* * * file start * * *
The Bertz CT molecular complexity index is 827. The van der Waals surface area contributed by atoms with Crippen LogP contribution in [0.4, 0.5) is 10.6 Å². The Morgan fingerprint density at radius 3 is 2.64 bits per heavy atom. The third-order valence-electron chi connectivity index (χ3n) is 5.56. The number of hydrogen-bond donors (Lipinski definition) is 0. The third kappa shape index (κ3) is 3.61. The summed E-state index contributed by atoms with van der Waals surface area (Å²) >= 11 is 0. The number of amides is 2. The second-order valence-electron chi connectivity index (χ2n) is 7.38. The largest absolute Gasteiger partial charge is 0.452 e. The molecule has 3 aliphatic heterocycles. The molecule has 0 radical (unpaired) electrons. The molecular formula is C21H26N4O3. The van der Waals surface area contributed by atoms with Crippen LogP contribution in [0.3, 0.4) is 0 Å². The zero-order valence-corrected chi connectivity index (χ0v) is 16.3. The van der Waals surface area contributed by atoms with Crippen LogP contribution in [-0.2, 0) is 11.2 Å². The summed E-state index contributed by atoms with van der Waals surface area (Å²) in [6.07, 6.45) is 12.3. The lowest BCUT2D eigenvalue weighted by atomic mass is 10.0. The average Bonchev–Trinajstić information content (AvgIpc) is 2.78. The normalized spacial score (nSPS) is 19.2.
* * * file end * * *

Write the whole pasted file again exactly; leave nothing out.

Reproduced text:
The Bertz CT molecular complexity index is 827. The van der Waals surface area contributed by atoms with Crippen LogP contribution in [0.4, 0.5) is 10.6 Å². The Morgan fingerprint density at radius 3 is 2.64 bits per heavy atom. The third-order valence-electron chi connectivity index (χ3n) is 5.56. The number of hydrogen-bond donors (Lipinski definition) is 0. The third kappa shape index (κ3) is 3.61. The summed E-state index contributed by atoms with van der Waals surface area (Å²) >= 11 is 0. The number of amides is 2. The second-order valence-electron chi connectivity index (χ2n) is 7.38. The largest absolute Gasteiger partial charge is 0.452 e. The molecule has 3 aliphatic heterocycles. The molecule has 0 radical (unpaired) electrons. The molecular formula is C21H26N4O3. The van der Waals surface area contributed by atoms with Crippen LogP contribution in [0.3, 0.4) is 0 Å². The zero-order valence-corrected chi connectivity index (χ0v) is 16.3. The van der Waals surface area contributed by atoms with Crippen LogP contribution in [-0.2, 0) is 11.2 Å². The summed E-state index contributed by atoms with van der Waals surface area (Å²) in [6.07, 6.45) is 12.3. The lowest BCUT2D eigenvalue weighted by atomic mass is 10.0. The average Bonchev–Trinajstić information content (AvgIpc) is 2.78. The normalized spacial score (nSPS) is 19.2.